We haven’t done a BitD in a while, so we figured we’d reprise it for an event not many people know about. On Feb. 15, 1933, an unemployed brick layer named Giuseppe Zangara fired six shots into a crowd gathered at Bayfront Park to hear President-elect Franklin Delano Roosevelt give a speech. FDR had just delivered the speech from the backseat of his open touring car (to spare his disabled body the walk to a podium) when Zangara shouted “Too many people are starving!” and opened fire. His bullets missed the president-elect but hit five other people, including the mayor of Chicago, Anton Cermak, who received a mortal stomach wound.
An excerpt from “FDR escapes assassination in Miami” (history.com):
Several men tackled the assailant and might have beaten him to death if Roosevelt had not intervened, telling the crowd to leave justice to the authorities. Zangara later claimed, “I don’t hate Mr. Roosevelt personally. I hate all officials and anyone who is rich.” He also told the FBI that chronic stomach pain led to his action: “Since my stomach hurt I want to make even with the capitalists by kill the president. My stomach hurt long time.”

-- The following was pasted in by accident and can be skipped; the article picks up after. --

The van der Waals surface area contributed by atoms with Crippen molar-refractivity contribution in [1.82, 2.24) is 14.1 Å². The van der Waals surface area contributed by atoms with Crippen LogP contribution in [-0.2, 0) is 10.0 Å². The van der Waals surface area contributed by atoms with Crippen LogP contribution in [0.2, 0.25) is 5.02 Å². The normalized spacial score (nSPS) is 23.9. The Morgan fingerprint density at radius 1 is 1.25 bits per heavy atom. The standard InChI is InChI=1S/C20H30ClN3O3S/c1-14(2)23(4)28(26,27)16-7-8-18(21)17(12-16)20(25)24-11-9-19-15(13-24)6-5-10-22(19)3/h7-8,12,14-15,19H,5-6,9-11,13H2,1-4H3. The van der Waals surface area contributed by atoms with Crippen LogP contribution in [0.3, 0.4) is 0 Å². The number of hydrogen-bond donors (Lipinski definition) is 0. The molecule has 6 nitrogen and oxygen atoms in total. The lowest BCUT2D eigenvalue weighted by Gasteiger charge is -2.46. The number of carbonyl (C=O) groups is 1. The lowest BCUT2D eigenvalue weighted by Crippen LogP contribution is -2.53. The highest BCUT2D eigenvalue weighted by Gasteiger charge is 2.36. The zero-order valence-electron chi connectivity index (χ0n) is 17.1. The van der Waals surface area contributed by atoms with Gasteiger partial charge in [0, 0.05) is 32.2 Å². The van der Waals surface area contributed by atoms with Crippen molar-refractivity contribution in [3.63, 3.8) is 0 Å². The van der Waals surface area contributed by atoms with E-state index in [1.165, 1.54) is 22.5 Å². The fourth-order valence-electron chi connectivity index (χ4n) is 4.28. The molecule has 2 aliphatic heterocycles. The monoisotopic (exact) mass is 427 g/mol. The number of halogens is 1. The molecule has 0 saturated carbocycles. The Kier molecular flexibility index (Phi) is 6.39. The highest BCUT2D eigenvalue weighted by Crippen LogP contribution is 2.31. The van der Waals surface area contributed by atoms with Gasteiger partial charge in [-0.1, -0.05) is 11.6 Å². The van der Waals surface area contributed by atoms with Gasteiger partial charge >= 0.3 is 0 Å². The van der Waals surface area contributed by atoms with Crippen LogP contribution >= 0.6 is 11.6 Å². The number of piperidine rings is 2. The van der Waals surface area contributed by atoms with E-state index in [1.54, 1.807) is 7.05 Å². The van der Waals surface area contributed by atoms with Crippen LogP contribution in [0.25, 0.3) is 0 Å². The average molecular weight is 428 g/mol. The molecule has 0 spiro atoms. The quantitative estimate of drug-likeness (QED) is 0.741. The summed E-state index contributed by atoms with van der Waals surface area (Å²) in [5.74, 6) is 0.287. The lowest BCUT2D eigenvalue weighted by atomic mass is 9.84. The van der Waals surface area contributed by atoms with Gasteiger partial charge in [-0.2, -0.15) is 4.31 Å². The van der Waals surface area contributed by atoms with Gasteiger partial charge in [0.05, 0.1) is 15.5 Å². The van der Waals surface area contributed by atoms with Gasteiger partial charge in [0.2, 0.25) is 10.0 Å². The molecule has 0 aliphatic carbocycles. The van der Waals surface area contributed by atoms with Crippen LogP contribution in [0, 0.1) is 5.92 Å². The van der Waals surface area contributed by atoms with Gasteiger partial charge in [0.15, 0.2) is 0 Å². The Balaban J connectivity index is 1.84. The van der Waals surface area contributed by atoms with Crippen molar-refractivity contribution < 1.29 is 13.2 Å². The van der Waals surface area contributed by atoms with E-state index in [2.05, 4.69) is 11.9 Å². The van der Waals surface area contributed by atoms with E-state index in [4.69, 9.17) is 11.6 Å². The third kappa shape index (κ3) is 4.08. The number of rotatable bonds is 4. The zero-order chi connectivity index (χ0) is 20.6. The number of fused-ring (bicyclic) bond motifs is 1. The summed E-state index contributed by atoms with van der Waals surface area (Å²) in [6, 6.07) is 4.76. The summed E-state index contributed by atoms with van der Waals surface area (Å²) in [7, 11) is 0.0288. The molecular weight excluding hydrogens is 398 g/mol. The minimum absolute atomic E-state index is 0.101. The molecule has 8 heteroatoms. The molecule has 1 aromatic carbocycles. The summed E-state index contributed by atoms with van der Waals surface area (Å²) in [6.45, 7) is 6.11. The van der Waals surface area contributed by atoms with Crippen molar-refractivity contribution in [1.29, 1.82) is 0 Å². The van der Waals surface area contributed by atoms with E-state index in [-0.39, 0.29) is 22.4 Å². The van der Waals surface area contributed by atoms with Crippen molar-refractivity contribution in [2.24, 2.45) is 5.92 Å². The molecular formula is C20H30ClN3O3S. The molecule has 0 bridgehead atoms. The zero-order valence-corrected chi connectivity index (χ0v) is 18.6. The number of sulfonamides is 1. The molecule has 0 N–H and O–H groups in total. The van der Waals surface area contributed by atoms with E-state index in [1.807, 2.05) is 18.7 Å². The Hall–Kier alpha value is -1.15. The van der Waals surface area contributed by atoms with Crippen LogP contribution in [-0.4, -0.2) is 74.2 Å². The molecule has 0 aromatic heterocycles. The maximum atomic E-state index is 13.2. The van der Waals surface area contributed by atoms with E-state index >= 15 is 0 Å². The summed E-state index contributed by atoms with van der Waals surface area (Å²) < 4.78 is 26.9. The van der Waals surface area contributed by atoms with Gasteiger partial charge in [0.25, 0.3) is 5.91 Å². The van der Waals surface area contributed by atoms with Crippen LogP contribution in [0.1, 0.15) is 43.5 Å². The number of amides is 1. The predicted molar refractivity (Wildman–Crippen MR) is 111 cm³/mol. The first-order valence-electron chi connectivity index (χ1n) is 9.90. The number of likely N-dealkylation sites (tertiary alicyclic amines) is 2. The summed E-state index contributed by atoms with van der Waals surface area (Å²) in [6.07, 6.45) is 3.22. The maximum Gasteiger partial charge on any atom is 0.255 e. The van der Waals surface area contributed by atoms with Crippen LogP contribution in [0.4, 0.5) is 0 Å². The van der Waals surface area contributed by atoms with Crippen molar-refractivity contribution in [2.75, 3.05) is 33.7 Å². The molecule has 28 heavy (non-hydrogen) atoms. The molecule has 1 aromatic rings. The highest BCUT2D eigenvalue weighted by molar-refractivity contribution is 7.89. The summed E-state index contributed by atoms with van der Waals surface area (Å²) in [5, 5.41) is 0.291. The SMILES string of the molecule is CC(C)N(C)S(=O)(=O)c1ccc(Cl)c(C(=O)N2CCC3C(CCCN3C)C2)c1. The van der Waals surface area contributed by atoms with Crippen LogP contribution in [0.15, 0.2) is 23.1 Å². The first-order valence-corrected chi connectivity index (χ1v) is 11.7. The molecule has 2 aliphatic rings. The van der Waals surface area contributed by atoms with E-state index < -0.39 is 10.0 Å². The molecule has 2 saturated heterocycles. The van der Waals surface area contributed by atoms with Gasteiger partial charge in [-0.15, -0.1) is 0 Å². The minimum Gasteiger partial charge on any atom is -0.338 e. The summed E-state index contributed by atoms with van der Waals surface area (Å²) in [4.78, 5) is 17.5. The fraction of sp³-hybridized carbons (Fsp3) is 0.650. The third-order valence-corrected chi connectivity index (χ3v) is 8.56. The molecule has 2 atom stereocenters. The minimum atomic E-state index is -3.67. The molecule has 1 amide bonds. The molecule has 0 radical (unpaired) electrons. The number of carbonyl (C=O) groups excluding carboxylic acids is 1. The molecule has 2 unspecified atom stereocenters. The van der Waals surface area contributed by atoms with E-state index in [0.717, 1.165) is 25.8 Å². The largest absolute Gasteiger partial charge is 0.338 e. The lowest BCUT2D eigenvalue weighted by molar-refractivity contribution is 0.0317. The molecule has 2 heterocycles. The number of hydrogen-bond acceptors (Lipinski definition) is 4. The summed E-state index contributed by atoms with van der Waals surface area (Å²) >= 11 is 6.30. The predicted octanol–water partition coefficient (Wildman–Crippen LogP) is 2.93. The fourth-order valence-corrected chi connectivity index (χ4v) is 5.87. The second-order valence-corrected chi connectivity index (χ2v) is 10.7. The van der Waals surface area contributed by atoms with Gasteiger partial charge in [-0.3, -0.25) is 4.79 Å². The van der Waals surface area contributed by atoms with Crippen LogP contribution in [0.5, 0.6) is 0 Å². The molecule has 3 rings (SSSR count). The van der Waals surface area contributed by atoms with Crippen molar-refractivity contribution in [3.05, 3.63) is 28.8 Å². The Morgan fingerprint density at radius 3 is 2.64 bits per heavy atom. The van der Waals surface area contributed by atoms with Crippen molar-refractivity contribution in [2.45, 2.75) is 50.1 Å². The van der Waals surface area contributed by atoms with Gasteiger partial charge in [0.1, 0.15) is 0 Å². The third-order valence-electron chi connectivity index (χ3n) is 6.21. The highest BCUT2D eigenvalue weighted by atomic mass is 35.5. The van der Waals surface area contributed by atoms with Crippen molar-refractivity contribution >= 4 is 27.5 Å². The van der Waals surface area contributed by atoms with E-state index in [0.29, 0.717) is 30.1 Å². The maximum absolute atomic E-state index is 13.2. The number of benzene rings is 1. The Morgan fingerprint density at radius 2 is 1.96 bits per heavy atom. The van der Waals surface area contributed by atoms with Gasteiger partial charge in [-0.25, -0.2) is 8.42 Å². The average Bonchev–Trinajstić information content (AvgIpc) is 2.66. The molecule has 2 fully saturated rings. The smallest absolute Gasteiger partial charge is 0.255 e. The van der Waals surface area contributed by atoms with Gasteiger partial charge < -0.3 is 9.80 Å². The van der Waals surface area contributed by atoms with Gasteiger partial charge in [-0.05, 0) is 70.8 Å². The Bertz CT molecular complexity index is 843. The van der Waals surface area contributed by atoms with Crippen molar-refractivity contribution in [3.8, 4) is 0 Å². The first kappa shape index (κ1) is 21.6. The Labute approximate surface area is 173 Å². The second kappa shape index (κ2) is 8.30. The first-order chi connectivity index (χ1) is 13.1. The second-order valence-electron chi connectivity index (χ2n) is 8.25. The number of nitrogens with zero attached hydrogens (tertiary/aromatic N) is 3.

FDR comforted Cermak on the ride to the hospital. “Medical staff credited Roosevelt with preventing the mayor from going into shock, thus giving him a better chance at recovery,” according to u-s-history.com.
While the attack ended Cermak’s political career, it worked to FDR’s advantage, as his composure and compassion apparently gave the nation faith in his ability to lead them out of the Great Depression.
As for Zangara, he was initially sentenced to 80 years in prison for attempted murder. But when Cermak later died of his wound, the ineloquent bricklayer (“I don’t like no peoples”) was retried and sentenced to death. On March 5, 1933, Zangara fried in the electric chair.